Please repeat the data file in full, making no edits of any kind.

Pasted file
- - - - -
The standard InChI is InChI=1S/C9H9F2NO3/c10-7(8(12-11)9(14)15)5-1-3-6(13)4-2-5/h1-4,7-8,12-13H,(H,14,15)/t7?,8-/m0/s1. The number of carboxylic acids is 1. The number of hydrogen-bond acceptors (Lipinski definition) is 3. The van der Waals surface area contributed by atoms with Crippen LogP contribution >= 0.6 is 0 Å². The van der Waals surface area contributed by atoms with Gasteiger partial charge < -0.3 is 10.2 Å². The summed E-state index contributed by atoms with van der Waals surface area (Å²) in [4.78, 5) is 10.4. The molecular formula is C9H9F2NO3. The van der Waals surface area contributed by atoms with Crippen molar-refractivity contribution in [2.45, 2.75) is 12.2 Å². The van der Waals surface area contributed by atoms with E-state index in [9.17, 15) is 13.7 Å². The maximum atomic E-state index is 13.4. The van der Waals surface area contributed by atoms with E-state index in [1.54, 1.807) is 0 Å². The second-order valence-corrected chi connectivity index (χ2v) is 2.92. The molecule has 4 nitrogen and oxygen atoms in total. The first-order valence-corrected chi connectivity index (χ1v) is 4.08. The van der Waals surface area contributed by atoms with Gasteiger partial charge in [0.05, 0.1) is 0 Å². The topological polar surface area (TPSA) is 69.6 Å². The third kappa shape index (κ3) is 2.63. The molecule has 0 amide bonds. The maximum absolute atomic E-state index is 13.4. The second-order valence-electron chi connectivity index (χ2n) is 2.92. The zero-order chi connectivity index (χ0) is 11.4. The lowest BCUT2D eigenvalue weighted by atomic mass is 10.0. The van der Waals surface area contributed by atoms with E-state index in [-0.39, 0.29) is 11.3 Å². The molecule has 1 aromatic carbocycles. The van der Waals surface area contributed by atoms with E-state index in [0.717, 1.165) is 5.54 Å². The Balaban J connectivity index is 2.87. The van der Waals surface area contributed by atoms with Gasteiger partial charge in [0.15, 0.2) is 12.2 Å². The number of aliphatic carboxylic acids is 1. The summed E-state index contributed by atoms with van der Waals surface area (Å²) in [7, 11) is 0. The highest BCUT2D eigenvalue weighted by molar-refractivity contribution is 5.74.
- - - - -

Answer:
The standard InChI is InChI=1S/C9H9F2NO3/c10-7(8(12-11)9(14)15)5-1-3-6(13)4-2-5/h1-4,7-8,12-13H,(H,14,15)/t7?,8-/m0/s1. The number of carboxylic acids is 1. The number of hydrogen-bond acceptors (Lipinski definition) is 3. The van der Waals surface area contributed by atoms with Crippen LogP contribution >= 0.6 is 0 Å². The van der Waals surface area contributed by atoms with Gasteiger partial charge < -0.3 is 10.2 Å². The summed E-state index contributed by atoms with van der Waals surface area (Å²) in [4.78, 5) is 10.4. The molecular formula is C9H9F2NO3. The van der Waals surface area contributed by atoms with Crippen molar-refractivity contribution in [2.45, 2.75) is 12.2 Å². The van der Waals surface area contributed by atoms with E-state index in [9.17, 15) is 13.7 Å². The maximum atomic E-state index is 13.4. The van der Waals surface area contributed by atoms with E-state index in [1.54, 1.807) is 0 Å². The second-order valence-corrected chi connectivity index (χ2v) is 2.92. The molecule has 4 nitrogen and oxygen atoms in total. The first-order valence-corrected chi connectivity index (χ1v) is 4.08. The van der Waals surface area contributed by atoms with Gasteiger partial charge in [0.05, 0.1) is 0 Å². The topological polar surface area (TPSA) is 69.6 Å². The third kappa shape index (κ3) is 2.63. The molecule has 0 amide bonds. The maximum absolute atomic E-state index is 13.4. The second-order valence-electron chi connectivity index (χ2n) is 2.92. The zero-order chi connectivity index (χ0) is 11.4. The lowest BCUT2D eigenvalue weighted by atomic mass is 10.0. The van der Waals surface area contributed by atoms with E-state index in [-0.39, 0.29) is 11.3 Å². The molecule has 1 aromatic carbocycles. The van der Waals surface area contributed by atoms with E-state index in [0.717, 1.165) is 5.54 Å². The Balaban J connectivity index is 2.87. The van der Waals surface area contributed by atoms with Gasteiger partial charge in [0.15, 0.2) is 12.2 Å². The number of aliphatic carboxylic acids is 1. The summed E-state index contributed by atoms with van der Waals surface area (Å²) in [7, 11) is 0. The highest BCUT2D eigenvalue weighted by molar-refractivity contribution is 5.74.